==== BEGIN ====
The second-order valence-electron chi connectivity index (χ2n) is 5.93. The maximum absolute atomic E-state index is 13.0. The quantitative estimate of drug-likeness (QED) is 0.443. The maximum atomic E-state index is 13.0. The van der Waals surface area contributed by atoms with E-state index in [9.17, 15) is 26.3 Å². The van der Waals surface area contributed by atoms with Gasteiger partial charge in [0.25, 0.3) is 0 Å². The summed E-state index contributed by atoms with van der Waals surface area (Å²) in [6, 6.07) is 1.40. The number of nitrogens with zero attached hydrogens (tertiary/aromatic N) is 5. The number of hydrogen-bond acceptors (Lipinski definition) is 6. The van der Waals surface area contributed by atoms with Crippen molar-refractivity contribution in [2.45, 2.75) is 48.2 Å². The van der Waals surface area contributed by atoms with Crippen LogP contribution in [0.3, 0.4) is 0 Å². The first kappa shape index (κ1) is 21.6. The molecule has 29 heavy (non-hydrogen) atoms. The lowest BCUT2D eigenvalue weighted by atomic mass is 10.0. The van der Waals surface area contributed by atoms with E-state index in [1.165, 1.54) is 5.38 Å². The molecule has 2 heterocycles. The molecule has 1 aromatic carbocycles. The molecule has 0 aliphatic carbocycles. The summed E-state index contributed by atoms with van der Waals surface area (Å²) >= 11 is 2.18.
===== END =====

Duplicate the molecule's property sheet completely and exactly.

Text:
The second-order valence-electron chi connectivity index (χ2n) is 5.93. The maximum absolute atomic E-state index is 13.0. The quantitative estimate of drug-likeness (QED) is 0.443. The maximum atomic E-state index is 13.0. The van der Waals surface area contributed by atoms with E-state index in [9.17, 15) is 26.3 Å². The van der Waals surface area contributed by atoms with Gasteiger partial charge in [0.25, 0.3) is 0 Å². The summed E-state index contributed by atoms with van der Waals surface area (Å²) in [6, 6.07) is 1.40. The number of nitrogens with zero attached hydrogens (tertiary/aromatic N) is 5. The number of hydrogen-bond acceptors (Lipinski definition) is 6. The van der Waals surface area contributed by atoms with Crippen molar-refractivity contribution in [2.45, 2.75) is 48.2 Å². The van der Waals surface area contributed by atoms with Crippen LogP contribution in [0.3, 0.4) is 0 Å². The first kappa shape index (κ1) is 21.6. The molecule has 29 heavy (non-hydrogen) atoms. The lowest BCUT2D eigenvalue weighted by atomic mass is 10.0. The van der Waals surface area contributed by atoms with E-state index in [1.165, 1.54) is 5.38 Å². The molecule has 2 heterocycles. The molecule has 1 aromatic carbocycles. The molecule has 0 aliphatic carbocycles. The summed E-state index contributed by atoms with van der Waals surface area (Å²) >= 11 is 2.18.